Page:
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A little over a year ago, I had the opportunity to review the Dremel Idea Builder 3D40 3D printer, and so unpacking the review unit of the Dremel DigiLab 3D45 was kind of like greeting an old friend – who had undergone some noticeable changes. The DigiLab 3D45 was introduced last summer and, like the Idea Builder, it was made for education – but this particular model is made more for high school and college classes. It’s not any more complicated to use than the Idea Builder, but it has more options and is better suited to more complex projects.

While the Idea Builder only prints with PLA, the DigiLab can handle PLA, ABS and Nylon, each of which was included with the 3D printer – lots of each, actually. I had six spools of filament in total, more than I knew what to do with – but I was certainly going to do my best to get the most out of them. I set up the 3D printer, which was wonderfully easy – literally plug and print.

Rather than using the included slicing software, I decided to rely solely on the easy-to-use 3DPrinterOS print cloud, accessible from Dremel’s website, which was a simple and fast slicer.

I was excited to have multiple kinds of filament to experiment with – especially nylon, which I had never 3D printed with before. I found Dremel’s black nylon filament to be very pleasant to print with, delivering finished pieces with an almost velvety sheen.

I went for pieces with a high level of detail, such as this vase and this House Stark dice cup (which I found in this handy 3D printable Game of Thrones things collection) and they printed beautifully.

The ECO-ABS, which is a heavily modified PLA without the harmful VOCs, and PLA printed just fine, too. One of the ECO-ABS prints warped slightly later on, but that was likely more due to a struggle with removing a raft, as well as the fact that I placed it in the most humid room in the house, the bathroom. I couldn’t think of anywhere better to put this octopus light switch plate, however.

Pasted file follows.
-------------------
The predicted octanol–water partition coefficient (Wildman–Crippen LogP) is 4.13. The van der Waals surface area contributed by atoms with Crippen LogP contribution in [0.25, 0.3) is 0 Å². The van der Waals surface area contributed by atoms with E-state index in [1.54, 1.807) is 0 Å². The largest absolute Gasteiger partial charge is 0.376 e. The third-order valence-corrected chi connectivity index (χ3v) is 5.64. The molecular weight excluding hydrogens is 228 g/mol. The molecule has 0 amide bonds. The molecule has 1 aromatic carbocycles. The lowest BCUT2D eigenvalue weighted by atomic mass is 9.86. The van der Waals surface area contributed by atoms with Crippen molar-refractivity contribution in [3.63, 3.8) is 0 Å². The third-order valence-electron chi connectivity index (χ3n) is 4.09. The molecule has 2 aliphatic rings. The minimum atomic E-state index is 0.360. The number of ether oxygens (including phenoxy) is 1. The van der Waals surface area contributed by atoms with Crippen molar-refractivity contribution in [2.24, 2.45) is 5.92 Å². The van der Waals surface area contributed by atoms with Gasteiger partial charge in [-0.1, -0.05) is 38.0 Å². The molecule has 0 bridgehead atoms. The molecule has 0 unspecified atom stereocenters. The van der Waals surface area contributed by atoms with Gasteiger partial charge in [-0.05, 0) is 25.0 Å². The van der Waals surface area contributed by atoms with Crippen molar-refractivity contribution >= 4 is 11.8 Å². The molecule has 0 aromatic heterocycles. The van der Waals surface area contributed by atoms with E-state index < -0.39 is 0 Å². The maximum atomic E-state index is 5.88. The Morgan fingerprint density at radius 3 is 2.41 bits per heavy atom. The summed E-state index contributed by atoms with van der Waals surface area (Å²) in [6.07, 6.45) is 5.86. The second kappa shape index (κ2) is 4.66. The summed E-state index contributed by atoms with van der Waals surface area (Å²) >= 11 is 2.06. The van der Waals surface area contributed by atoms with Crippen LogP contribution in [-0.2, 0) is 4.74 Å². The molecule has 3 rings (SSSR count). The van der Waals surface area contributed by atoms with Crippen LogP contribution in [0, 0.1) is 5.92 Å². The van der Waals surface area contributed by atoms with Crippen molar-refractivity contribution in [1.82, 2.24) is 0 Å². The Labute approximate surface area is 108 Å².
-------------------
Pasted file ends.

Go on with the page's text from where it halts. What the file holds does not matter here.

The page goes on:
I can’t emphasize enough the difference that a heated build plate makes, no matter what kind of material you’re working with.

When I worked with the Idea Builder, I had a nightmare getting the PLA to stick to the build platform, even with the provided painter’s tape and a layer of glue – it was only when I started slathering thick layers of glue directly on the platform that I could get my prints to reliably adhere to the surface. With the DigiLab’s heated build plate, I’ve had no trouble at all. Printing feels luxuriously easy. I have been using the provided glue sticks, but compared to those same glue sticks on an un-heated platform, there’s still a world of difference.

The DigiLab is a nicely quiet 3D printer, too – I’ve had it running in my office and been barely able to hear it from the next room.

The touchscreen is easy to use, although I noticed one weird thing – the 3D printer doesn’t always like to print more than one thing in a row. I would remove one print, get another one set, and hit “build” on the touchscreen – and nothing would happen. This happened more than once, and I solved it by using the universal solution – turning the printer off and turning it back on again. Once I did that, everything proceeded swimmingly. Not a major complaint, but if you run into the same problem, that’s one way to fix it.

Another issue was the filament detection system, which didn’t always detect the correct filament. A few times it triumphantly proclaimed “PLA!” after I had removed the PLA and put in nylon instead, and I had to run through the “Change Filament” cycle on the touchscreen again before the printer registered that there was a new material there. (Note: I’ve since learned that this issue has been remedied with a firmware update.)

Overall, I liked working with this 3D printer. Dremel describes it as “frustration-free 3D printing” and for the most part that was so, other than a few little glitches.

It’s compact but has a good build area for its size. It’s easy to use, fast to set up, and it produces quality prints. I would call it the grown-up version of the Idea Builder – simple and quiet enough for an educational setting, but with more options. I’d recommend it to a school or an individual who wants decent prints but doesn’t want to be bothered by having to learn anything too complicated.

The DigiLab 3D45 3D printer is available from Dremel at $1,799.

Discuss this and other 3D printing topics at 3DPrintBoard.com or share your thoughts below.

[All photos: Clare Scott]

 

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